Underrated Pittsburgh Pirates Prospects to Protect From Rule 5 Draft
By Noah Wright
J.C. Flowers was selected by the Pittsburgh Pirates in the 4th round of the 2019 draft. The right-hander was an outfielder until his last season at Florida State, but moved to the mound. Flowers reached Double-A Altoona last year, posting solid numbers, but displaying good stuff.
He pitched a total of 68.2 innings, working to the tune of a 2.88 ERA, 4.01 FIP, and 1.18 WHIP. Flowers FIP was a tad high because his strikeout rate was a mediocre 21.8% rate. But he had a solid 8.4% walk rate and allowed home runs at a 0.79-per-9 rate. Flowers was a ground ball machine, posting a 56.8% ground ball rate.
Pretty much every prospect we’ll talk about today had a great summer, and Flowers is no exception. June through the end of the season saw the right-hander put up a 2.61 ERA, 3.31 FIP, and 1.03 WHIP. Flowers struck out batters at a much better 27.3% rate while keeping a decent 9.1% walk rate. His HR/9 also decreased to just 0.47 after giving up two home runs in 38 innings of work.
Flowers has the best slider in the Pittsburgh Pirates minor league system. With late break and two-plane shape, it’s truly an elite offering and arguably the best slider in the minor leagues. He pairs that well with a two-seam fastball and four-seam fastball. He typically works in the mid-90s, but tops out at 97 MPH. On top of that, he throws his fastball with above average spin. He’ll also throw a change-up and while it’s the weakest link in his arsenal, it’s still an offering with average potential.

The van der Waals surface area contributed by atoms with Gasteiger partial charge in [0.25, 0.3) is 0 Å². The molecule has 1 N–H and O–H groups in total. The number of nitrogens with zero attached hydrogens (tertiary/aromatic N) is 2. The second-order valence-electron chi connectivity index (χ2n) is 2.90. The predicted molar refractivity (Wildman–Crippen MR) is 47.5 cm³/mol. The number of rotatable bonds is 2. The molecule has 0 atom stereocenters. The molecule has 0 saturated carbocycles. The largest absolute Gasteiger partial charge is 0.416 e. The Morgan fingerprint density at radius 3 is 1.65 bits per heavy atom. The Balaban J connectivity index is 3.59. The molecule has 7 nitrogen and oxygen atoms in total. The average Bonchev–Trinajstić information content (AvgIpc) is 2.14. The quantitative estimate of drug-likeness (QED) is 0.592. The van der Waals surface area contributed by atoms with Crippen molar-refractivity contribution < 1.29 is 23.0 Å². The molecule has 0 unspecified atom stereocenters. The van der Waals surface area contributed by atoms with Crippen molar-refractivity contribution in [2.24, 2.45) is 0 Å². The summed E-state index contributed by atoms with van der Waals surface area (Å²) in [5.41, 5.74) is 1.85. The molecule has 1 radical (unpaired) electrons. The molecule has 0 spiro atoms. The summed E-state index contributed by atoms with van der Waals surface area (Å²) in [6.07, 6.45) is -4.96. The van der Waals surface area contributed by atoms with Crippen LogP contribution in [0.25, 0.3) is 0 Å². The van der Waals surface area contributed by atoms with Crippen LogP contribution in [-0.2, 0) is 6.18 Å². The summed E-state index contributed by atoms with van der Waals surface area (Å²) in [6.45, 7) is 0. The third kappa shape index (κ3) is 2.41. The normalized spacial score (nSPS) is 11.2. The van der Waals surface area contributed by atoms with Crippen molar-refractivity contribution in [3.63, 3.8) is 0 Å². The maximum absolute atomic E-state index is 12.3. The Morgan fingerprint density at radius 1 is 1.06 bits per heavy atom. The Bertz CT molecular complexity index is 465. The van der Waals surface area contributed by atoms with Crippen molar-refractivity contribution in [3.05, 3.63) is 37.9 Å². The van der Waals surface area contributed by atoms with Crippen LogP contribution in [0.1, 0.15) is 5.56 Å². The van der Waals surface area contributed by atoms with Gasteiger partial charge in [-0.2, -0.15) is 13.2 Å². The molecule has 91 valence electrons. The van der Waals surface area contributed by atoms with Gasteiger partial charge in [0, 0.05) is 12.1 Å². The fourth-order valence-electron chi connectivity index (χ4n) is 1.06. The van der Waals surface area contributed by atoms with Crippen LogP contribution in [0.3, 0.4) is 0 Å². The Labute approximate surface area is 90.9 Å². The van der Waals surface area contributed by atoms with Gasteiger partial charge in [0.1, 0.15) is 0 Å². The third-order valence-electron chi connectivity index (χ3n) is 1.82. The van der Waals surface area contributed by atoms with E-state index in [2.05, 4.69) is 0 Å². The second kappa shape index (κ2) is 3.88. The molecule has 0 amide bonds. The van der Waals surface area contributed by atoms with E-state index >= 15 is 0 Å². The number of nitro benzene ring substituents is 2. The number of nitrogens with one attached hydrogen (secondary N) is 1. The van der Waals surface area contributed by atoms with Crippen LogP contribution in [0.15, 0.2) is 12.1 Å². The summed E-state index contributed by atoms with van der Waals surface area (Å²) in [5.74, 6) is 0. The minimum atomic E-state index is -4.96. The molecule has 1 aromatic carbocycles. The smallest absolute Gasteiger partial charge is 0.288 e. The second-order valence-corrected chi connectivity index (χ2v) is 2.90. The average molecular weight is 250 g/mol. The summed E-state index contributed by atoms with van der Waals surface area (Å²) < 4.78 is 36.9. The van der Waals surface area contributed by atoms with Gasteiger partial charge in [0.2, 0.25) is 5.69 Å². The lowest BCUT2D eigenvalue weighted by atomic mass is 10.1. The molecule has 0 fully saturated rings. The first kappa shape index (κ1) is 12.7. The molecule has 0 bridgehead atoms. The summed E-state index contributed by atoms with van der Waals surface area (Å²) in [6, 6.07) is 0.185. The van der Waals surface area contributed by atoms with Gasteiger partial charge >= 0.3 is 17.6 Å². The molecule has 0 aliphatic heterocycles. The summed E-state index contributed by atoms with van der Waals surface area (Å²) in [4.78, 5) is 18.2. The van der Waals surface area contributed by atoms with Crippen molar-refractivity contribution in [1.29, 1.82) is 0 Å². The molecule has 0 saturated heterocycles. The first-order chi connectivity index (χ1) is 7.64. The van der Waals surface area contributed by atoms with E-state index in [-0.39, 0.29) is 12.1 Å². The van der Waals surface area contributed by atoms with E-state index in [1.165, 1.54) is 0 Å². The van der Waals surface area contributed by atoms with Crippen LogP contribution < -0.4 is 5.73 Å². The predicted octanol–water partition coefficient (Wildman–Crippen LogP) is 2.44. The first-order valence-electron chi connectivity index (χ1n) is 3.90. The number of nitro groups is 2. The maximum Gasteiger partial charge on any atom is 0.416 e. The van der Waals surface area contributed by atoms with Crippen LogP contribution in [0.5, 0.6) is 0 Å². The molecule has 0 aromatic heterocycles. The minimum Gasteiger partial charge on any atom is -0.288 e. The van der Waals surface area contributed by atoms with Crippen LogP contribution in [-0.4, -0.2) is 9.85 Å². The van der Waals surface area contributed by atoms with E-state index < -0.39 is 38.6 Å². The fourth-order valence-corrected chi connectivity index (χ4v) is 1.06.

Flowers is highly athletic. After all, he was an outfielder-turned-pitcher, which is a very promising aspect. Flowers’ command may not be his strongest attribute, but he is still fairly inexperienced as a pitcher. There’s a chance for a starting pitcher within Flowers. Altoona almost exclusively used Flowers out of the pen in 2022, but they threw him out there for three or more innings almost as often as they put him in for just a single inning or less.
You would be hard pressed to find a big league team who wouldn’t take a guy with a mid-90s fastball, an elite slider, center field athleticism but on the mound, and a potential chance to be a starting pitcher essentially for free. Flowers, regardless if he is a starter or reliever in the long run, would probably be one of the first players in the draft selected if left unprotected. Flowers is arguably the Pirates’ most underrated pitching prospect, and needs to be treated as such.